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Determiners & Interrogatives Declined, with Incidental Notes

Этo often is NOT a determiner, but instead is used in a generic idiom which means "This/it is" or "These are". In this idiomatic usage, Это does not agree in gender or number with the thing or things it is introducing, remarking about, or establishing. For example:
Это тим = "This is Tim" or "It is Tim."
Это мои кошки = "These are my cats".

Determiners are attached to nouns and pronouns, and thus have to agree with them. Example:
Эти кошки — мои! = "These cats are mine!"
Этот мальчик Тим. = "This boy is Tim"

This Masc Fem Neut Plur
Nom Этот Эта Это Эти
Acc (Inan) Этот Эту Это Эти
Acc (Anim) Этого Эту Это Этих
Gen Этого Этой Этого Этих
Dat Этому Этой Этому Этим
Inst Этим Этой Этим Этими
Prep Этом Этой Этом Этих
That Masc Fem Neut Plur
Nom Тот Та То Те
Acc (Inan) Тот Ту То Те
Acc (Anim) Того Ту То Тех
Gen Того Той Того Тех
Dat Тому Той Тому Тем
Inst Тем Той Тем Теми
Prep Том Той Том Тех

Note the тот differs from этот in two ways:
1. Obviously, тот drops the initial Э
2. Where Этот uses "и", Тот uses "e": эти and те; этих and тех, etc.

Этот is often used to mean both "this" and "that", although "тот" appears in phrases such as:
Вон тот/та/то [singular noun] "That [singular noun] (over) there"
Вон те [plural noun] "Those [plural noun] (over) there"

One translation I saw of вон тот is "yonder" or "yon" - вон та кошка "yonder cat", but this is at best archaic English which might be found in extremely rural settings. ("Yonder" means "That [noun] over there".)

(Credit to Shady-Arc for the following) Also, Тот is used to connect clauses, in sentence which in English would be stated as something like "that which", e.g.,
Это то, что я просил? = "Is this what I asked for?"
Скажи тем, кто не придёт, что они уволены. = "Tell those who do not come that they are fired."
То, о чём мы вчера говорили, крайне важно. = "What we talked about yesterday is extremely important (lit. That about which we talked.)"
Этот cannot be used in this format

тако́й "Such..." Masc Fem Neut Plur
Nom тако́й така́я тако́е таки́е
Acc (Inan) тако́й таку́ю тако́е таки́е
Acc (Anim) тако́го таку́ю тако́е таки́х
Gen тако́го тако́й тако́го таки́х
Dat тако́му тако́й тако́му таки́м
Inst таки́м тако́й (тако́ю) таки́м таки́ми
Prep тако́м тако́й тако́м таки́х
весь "all, the whole"
Case Masc Fem Neut Plur
Nom весь вся всё все
Acc (Inan) весь всю всё все
Acc (Anim) всего́ всю всё всех
Gen всего́ всей всего́ всех
Dat всему́ всей всему́ всем
Inst всем всей, все́ю всем все́ми
Prep всём всей всём всех

Russian Interrogative Pronouns

What?/That что
Nom Что
Acc Что
Gen Чего
Dat Чему
Inst Чем
Prep Чём
Who? Кто
Nom Кто
Acc Кого
Gen Кого
Dat Кому
Inst Кем
Prep Ком
Whose? Masc Fem Neut Plur
Nom чей чья чьё чьи
Acc (Inan) чей чью чьё чьи
Acc (Anim) чьего́ чью чьё чьих
Gen чьего́ чье́й чьего́ чьих
Dat чьему чье́й чьему чьим
Inst чьим чьей/чьею чьим чьими
Prep чьём чьей чьём чьих
What/Which Masc Fem Neut Plur
Nom како́й кака́я како́е каки́е
Acc (Inan) како́й каку́ю како́е каки́е
Acc (Anim) како́го каку́ю како́е каки́х
Gen како́го како́й како́го каки́х
Dat како́му како́й како́му каки́м
Inst каки́м како́й каки́м каки́ми
Prep како́м како́й како́м каки́х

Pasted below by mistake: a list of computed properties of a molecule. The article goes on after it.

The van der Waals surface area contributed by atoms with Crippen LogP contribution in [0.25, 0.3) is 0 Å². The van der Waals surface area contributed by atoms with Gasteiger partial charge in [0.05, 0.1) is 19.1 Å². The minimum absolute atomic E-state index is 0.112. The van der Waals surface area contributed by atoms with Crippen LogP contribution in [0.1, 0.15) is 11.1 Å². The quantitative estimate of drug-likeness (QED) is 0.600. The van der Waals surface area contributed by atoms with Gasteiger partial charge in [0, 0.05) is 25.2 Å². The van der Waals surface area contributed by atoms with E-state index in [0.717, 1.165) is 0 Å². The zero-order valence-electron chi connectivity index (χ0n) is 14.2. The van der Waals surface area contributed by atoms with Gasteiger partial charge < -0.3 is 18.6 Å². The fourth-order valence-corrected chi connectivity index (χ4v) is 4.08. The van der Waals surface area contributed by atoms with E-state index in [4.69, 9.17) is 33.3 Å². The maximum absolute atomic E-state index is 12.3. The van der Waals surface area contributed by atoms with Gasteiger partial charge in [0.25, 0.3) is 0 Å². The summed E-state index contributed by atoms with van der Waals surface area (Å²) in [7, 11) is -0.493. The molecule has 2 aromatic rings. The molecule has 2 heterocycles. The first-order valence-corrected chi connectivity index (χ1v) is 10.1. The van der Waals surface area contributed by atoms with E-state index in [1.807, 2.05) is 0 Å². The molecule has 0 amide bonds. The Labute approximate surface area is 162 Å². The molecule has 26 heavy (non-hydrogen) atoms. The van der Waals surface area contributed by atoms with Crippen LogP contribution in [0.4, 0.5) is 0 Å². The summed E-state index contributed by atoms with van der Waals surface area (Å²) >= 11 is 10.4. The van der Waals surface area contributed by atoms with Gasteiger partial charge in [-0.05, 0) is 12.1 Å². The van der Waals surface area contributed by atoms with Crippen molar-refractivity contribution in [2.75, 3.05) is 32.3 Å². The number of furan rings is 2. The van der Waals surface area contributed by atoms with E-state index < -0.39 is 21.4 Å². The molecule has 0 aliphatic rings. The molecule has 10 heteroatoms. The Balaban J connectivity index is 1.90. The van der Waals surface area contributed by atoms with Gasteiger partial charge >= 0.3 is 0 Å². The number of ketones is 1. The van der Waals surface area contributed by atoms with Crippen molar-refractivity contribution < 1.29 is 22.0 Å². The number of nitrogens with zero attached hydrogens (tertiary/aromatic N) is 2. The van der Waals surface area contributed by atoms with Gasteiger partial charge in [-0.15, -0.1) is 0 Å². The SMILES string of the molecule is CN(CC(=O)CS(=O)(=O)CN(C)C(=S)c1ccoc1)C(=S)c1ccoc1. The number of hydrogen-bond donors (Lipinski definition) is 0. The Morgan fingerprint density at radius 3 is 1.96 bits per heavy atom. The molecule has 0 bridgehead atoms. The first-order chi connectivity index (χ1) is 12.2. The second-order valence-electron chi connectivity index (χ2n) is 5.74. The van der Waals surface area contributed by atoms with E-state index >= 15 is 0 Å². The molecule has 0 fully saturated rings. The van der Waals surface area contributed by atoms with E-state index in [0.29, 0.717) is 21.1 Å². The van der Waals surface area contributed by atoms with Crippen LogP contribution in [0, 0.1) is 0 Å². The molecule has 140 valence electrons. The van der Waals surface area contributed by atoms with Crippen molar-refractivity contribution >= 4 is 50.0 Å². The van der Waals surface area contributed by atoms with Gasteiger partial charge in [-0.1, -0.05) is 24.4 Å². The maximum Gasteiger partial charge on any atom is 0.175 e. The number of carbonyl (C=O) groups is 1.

Russian makes a distinction between being somewhere (тут/здесь, там), going there (сюда, туда) and coming from there (отсюда, оттуда)—so naturally question words follow suit:

Где? = Where (at)?
Куда? = Where to?
Откуда? = Where from?

Who or what are you?
Russian uses Кто "who?" when asking about identity and occupation and Что is used for objects rather than people.

Since Russian nouns have cases, кто and что also change depending on their role in the implied sentence. Кто behaves rather like a masculine adjective.

Why? — Почему and Зачем
Почему is used when asking a question about a cause of some event or action. It is a question that looks back at the past.

Зачем starts a question about the purpose of some action or some event that can have one. It is a question that looks towards a desired future.

In a few regions of Russia (Tatarstan, for example) people may use зачем for both questions if their usage of Russian is influenced by a major local language that makes no distinction between the two. In Standard Russian these are two clearly separate entities.

January 14, 2019



Большое спасибо )


I would like to amend your translation of the first example. The meaning of the sentences is different. Это мои кошки. These are my cats. (What are we tallking about? The fact that the animals in question are my cats, not his dogs) Эти кошки — мои! These cats are mine. (What are we talking about? The fact that the cats belong to me, not somebody else) Here we encounter the problem of word by word translation trying to affix a singular translation to the word 'Это' when it can have various translations based on the sentence it is used in...


I'm not certain what amendment you are proposing to which translation of which Russian sentence. Could you be more specific as to what you'd change?

Also, the sentence is given to show how это functions without regard to the gender or number of the thing(s) is is linked to by the omitted verb (is/are). As such, it is a bare-bones example of how Это functions when it is not attached to a noun as what could be called an attributive determiner.

I appreciate your input. But I won't change the example, because I'm not sure what changes you're proposing, and because then it would not demonstrate the point I am trying to make about the function of это when it means "this is" or "these are".

Also, further down in the introduction, I do use the sentence "Эти кошки — мои!" - with an exclamation point to emphasize that I am claiming a particular group of cats - to illustrate how the determiner has to agree with the noun when it is actually attached to the noun as "this/these [noun/nouns]".

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